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Health: New Tool To Detect Breast Cancer Arrives In Our Area

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stephanie-web Stephanie Stahl
Stephanie Stahl, CBS 3 and The CW Philly 57’s Emmy Award-win...
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By Stephanie Stahl

PHILADELPHIA (CBS) – New technology is making it easier for doctors to detect breast cancer. And a facility in South Jersey is among the first of ten in the country to make it available to patients. 3 On Your Side Health Reporter Stephanie Stahl has more on the new screening tool.

This may look like your typical mammogram, but the pictures it can provide are not the same.

“You always wonder ya know statistically are you going to be that one person that’s going to have cancer,” said Mary Campellone, of Mt. Laurel. She has dense breasts which makes it harder for doctors to spot cancer on standard mammography. She had a suspicious mammogram, so they recommended she get a new FDA approved SenoBright Mammogram at Cooper University’s Breast Imaging Center.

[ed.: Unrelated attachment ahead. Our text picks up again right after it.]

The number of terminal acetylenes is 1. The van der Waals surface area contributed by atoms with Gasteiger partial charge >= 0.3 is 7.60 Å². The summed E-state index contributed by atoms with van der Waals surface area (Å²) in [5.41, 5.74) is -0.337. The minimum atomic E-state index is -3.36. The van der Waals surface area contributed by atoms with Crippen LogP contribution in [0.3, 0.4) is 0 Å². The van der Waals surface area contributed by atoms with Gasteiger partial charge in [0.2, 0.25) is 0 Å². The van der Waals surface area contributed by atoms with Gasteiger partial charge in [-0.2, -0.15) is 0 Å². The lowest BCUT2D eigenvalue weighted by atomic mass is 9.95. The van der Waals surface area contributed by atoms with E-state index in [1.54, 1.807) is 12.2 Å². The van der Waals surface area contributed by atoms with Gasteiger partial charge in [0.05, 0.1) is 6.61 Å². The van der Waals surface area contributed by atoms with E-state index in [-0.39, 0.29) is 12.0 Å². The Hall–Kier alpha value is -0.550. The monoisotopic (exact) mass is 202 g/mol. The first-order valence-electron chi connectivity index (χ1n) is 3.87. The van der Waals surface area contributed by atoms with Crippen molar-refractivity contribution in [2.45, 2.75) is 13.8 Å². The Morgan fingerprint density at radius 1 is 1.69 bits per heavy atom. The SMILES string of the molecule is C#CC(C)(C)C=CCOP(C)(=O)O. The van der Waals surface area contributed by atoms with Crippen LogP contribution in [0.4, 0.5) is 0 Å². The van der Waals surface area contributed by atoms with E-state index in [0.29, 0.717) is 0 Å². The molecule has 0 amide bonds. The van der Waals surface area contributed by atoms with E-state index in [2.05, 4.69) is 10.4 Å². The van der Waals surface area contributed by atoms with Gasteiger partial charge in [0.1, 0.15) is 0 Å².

“It offered me peace of mind. The test was actually read while I was here,” said Mary.

This machine holds special contrast dye that’s injected into patients through an IV. Then patients get a standard mammogram.

“This is a technology that can identify abnormalities based on blood flow,” said Dr. Kristin Brill, Director of Breast Surgery with Cooper University Health Care.

The contrast dye lights up areas with increased blood flow that may be cancerous. Doctors say this can almost immediately eliminate patients who don’t need further testing, including biopsies.

“It may add to our ability to identify cancers particularly women who are difficult to image, that would be the younger, with dense breast tissue. Um it may give us some alternative to MRI,” said Dr. Brill.

For Mary, the new imaging told doctors she needed more testing, including a biopsy.

“Everything was benign, and I’m very, very happy about that. Big, big relief,” said Mary.

Doctors say the test is quick, about 15 minutes, and results are given to the patients at that visit, cutting the patient wait time from detection to diagnosis.

For more information on Cooper University’s Breast Imaging Center SenoBright, visit http://www.cooperhealth.org

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